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Dougherty Delano 13 Page Dougherty Delano The Boys Who Go Easily The solstice, the longest day, is good For fishing and weeding. Marilyn's children fish in the sandbox and swing. In "The Longest Day" American GIs splashed Out of the Atlantic like fish rushing to evolve, Keen boys shooting the Germans back Into the pink and yellow of the European map. On this road Marilyn watches the army rise again. The Army recruiter has driven out Like a salesman come to talk farm chemicals. They're easy, these boys from the bottom— Tiny Jarrell, Bob Workman, past highschool pranks, Vaguely mechanical, lured by this man in khaki The color of dust after rain. He leans out his window, then emerges from the car. They're easy, as if they know what they desire, As if they can go anywhere for a woman's slack kissing, As if the damp work here hasn't already failed them. They imagine life with precision, rifles clapped To their shoulders like shotgun barrels Loved and oiled in squirrel season. Silent in the face of authority, They expect this time will be different. Take me, take me, they're bent on leaving, To have the world as they're told it is, Where for everything there's a reason and a time. All this while Marilyn weeds the day lillies, Watches her children force the cat under the porch. Then, as if she could save them down there, She takes their picture, a black and white shot To clarify this recruiter's car, His deliberate grey dread, his clipboard 14 the minnesota review And the cotton clouds sleeping Over the far ignorant ridge where something turns, As if the boys next time won't be so easy. —Boone County, West Virginia Town Living Don't laugh at me because I'm fat, I won't have no mercy for you. When I carried Louie it seemed I wasn't pregnant at all. My husband is a little thing. Four years I was shop steward at a candy factory. I tried not to eat a morsel. Besides, it's trouble if you're caught Munching caramels and turtles. Candy in a box, box upon box down the line, Dark as Chicago soot, white as midwest snow. Now we're back home. He works in the mines As his daddy did. First we lived up Prenter By his mother. His daddy died in '75 Ate up by coal. His ma's been good to the baby, Spoiling him but I needed my own town. We found this house on a Madison hill Halfway black and white, two-story. I have some black women friends. We talk when I chase after the dog. Their men work in the mines or drive trucks Or have no work, a coaltown saga, but they say Their men half expect it, no work, nothing to do. Times I've taken Mrs. Wylie to the store Whose skin is more grey than black. She stops to talk to the salvation Christians; Buys pork necks, oranges, collards. We both buy pinto beans, corn meal, milk powder. Curtis says a strike's coming. Mrs. Wylie offered to pay me for driving her. I said no m'am, we're neighbors and friends. Dougherty Delano 15 The fact is, Mommy, who lives at Blair, said I'd best leave what she calls the colored section. I said the baby has kids to play with. I've a friendly face. I'm neighborly Even if at times they say I'm mean and fat. I reckon I miss my factory job, Vats of sugar and vanilla boiling, Unending storms from grievances, Crews of Mexican women pecking out English, Sweet hot air. But it was too hot in summer, And on your feet all day concrete kills you, And my weight. Sometimes I sit a spell Reading the papers, the daily, the weekly, The radical one the reds sell door to door. Curtis rides home near sunrise, his eyes Blackened sweetly, and while the baby plays We share a roll and coffee before he falls To sleep and my long day starts up— The wash, the groceries...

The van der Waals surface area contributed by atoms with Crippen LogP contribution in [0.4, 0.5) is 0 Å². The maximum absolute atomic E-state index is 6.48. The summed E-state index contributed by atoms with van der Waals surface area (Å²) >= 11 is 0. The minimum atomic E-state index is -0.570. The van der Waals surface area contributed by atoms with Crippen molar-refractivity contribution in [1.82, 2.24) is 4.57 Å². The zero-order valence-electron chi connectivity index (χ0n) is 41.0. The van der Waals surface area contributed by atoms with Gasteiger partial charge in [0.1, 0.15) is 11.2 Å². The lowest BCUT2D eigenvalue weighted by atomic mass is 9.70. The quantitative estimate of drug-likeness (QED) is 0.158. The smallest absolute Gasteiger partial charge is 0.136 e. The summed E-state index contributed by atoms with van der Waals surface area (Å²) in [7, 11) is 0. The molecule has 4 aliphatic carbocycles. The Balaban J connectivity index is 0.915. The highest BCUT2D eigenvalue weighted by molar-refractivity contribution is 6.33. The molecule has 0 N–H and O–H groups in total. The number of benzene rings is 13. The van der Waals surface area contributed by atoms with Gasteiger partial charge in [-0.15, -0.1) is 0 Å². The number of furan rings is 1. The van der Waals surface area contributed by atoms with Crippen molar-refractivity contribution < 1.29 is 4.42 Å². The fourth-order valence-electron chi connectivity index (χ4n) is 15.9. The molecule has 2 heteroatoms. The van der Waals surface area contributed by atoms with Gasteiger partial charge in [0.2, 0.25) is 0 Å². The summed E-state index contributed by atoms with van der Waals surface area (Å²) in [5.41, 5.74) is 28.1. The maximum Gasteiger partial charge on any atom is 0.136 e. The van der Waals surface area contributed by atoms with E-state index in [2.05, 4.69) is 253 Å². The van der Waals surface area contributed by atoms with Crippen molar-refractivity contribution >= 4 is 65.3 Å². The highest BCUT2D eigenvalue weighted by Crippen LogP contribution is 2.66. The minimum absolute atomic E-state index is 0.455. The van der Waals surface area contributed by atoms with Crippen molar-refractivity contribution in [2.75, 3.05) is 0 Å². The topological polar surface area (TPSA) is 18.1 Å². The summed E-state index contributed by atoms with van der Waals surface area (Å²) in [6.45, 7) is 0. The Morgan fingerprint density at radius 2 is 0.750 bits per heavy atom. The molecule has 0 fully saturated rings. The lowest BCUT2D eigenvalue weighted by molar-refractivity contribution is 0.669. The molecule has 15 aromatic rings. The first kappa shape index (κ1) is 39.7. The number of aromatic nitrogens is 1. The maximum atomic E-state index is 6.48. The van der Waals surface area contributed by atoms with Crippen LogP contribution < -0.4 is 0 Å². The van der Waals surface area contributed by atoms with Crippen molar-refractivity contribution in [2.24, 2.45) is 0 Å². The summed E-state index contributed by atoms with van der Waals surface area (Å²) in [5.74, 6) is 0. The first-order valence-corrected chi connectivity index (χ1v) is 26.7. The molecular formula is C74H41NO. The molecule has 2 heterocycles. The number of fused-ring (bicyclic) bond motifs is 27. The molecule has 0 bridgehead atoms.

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Additional Information

ISSN
2157-4189
Print ISSN
0026-5667
Pages
pp. 13-15
Launched on MUSE
2011-07-06
Open Access
No
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